Post impact acceleration

Re: Post impact acceleration

Postby HelterSkelter » Sun May 29, 2016 12:47 am

Yes. What lag says is basically what I am saying using different terminology. He says torso. I was talking about abs and obliques which is basically the same thing. Shoulders and arms arm pulled by these. Then the arms lift at the end.

Lower body stabilises. So technically the hips are stabilising if you consider the hips as hip sockets. Pelvis is moving if you consider that as part of the torso, maybe my terminology was incorrect when talking about the hips.
User avatar
HelterSkelter
 
Posts: 123
Joined: Tue May 22, 2012 6:47 am

Re: Post impact acceleration

Postby Tupac » Sun May 29, 2016 2:30 am

is it a tough drill as i do about 5 of these and then i am burn out !!!!!
if the technique is correct is the drill 3 "easy"???
Tupac
 
Posts: 15
Joined: Wed Mar 25, 2015 7:42 pm

Re: Post impact acceleration

Postby Tupac » Sun May 29, 2016 2:33 am

its tough doing these drills when there are no other forums where Brad's student hang out to share experiences and thoughts on the drills....
Is lag drill series the same as brad's?
is there any forum here in abs that i could participate in to learn more?
Tupac
 
Posts: 15
Joined: Wed Mar 25, 2015 7:42 pm

Re: Post impact acceleration

Postby HelterSkelter » Sun May 29, 2016 10:25 am

The one handed ones are tough to start with, but I would think you could do quite a few of the two handed ones.

Once you get the technique right and build a bit of strength it gets easier. You have to keep at it and just believe it gets easier, which it does.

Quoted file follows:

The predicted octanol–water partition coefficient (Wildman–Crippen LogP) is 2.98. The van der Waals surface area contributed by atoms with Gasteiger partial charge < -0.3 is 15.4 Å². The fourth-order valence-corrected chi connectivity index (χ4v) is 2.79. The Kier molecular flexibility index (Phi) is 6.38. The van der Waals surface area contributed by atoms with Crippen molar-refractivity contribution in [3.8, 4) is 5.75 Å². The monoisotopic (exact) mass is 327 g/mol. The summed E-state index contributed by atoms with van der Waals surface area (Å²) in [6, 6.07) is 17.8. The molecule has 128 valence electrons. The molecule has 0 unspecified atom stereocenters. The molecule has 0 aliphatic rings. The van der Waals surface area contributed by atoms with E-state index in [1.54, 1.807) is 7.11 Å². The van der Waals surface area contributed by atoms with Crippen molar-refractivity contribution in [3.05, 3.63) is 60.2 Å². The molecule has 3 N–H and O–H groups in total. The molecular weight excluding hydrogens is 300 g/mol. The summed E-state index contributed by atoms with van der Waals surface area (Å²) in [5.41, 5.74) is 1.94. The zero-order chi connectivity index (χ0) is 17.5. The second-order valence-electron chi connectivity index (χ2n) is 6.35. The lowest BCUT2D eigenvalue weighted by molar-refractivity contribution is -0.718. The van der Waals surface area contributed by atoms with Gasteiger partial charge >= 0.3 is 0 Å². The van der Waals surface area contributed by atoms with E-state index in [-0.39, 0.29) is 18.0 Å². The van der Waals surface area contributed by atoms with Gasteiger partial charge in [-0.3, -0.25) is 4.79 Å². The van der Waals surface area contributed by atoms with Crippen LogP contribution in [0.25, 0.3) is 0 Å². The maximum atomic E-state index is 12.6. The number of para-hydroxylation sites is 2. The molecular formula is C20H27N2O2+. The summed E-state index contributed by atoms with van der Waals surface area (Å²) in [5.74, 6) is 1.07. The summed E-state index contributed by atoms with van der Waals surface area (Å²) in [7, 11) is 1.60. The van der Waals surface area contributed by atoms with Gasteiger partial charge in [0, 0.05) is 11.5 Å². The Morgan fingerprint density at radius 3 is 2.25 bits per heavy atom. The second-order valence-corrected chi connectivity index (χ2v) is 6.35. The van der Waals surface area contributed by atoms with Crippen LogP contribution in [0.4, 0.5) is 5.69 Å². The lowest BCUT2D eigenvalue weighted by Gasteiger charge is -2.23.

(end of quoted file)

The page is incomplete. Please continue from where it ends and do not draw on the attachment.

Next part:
SITD was a good place to exchange info a few years ago in the private forum, but it's not really used anymore. I agree it would be good and helpful for brads students.

Brads drills are based on the ABS ones with a couple of changes to reflect his ideas and priorities.
User avatar
HelterSkelter
 
Posts: 123
Joined: Tue May 22, 2012 6:47 am

Re: Post impact acceleration

Postby Steve P » Sun May 29, 2016 10:36 am

Well if you stabilize the left leg flexed and thus stabilize the left hip as you spouse what happens is the shoulders are turning and the hips are stalled. That's not what you want because that's the discs in the spine grinding. If the hips and shoulders keep turning together it's less injury risk.
Steve P
 
Posts: 349
Joined: Thu Apr 26, 2012 7:44 pm

Re: Post impact acceleration

Postby lagpressure » Sun May 29, 2016 4:59 pm

Steve P wrote:Well if you stabilize the left leg flexed and thus stabilize the left hip as you spouse what happens is the shoulders are turning and the hips are stalled. That's not what you want because that's the discs in the spine grinding. If the hips and shoulders keep turning together it's less injury risk.


Well, maybe that is not what you want, but it's what I have been doing for years.
Left knee straightening snappers has seen tons of injuries.

Your logic sounds practical, but is incorrect. Even if you snap the left knee and clear the left hip that won't automatically send you to a completed finish.
The torso still needs to rotate across a greater range of motion than the hips.

While you might not want that for your swing, everything about doing this will aid in post impact acceleration.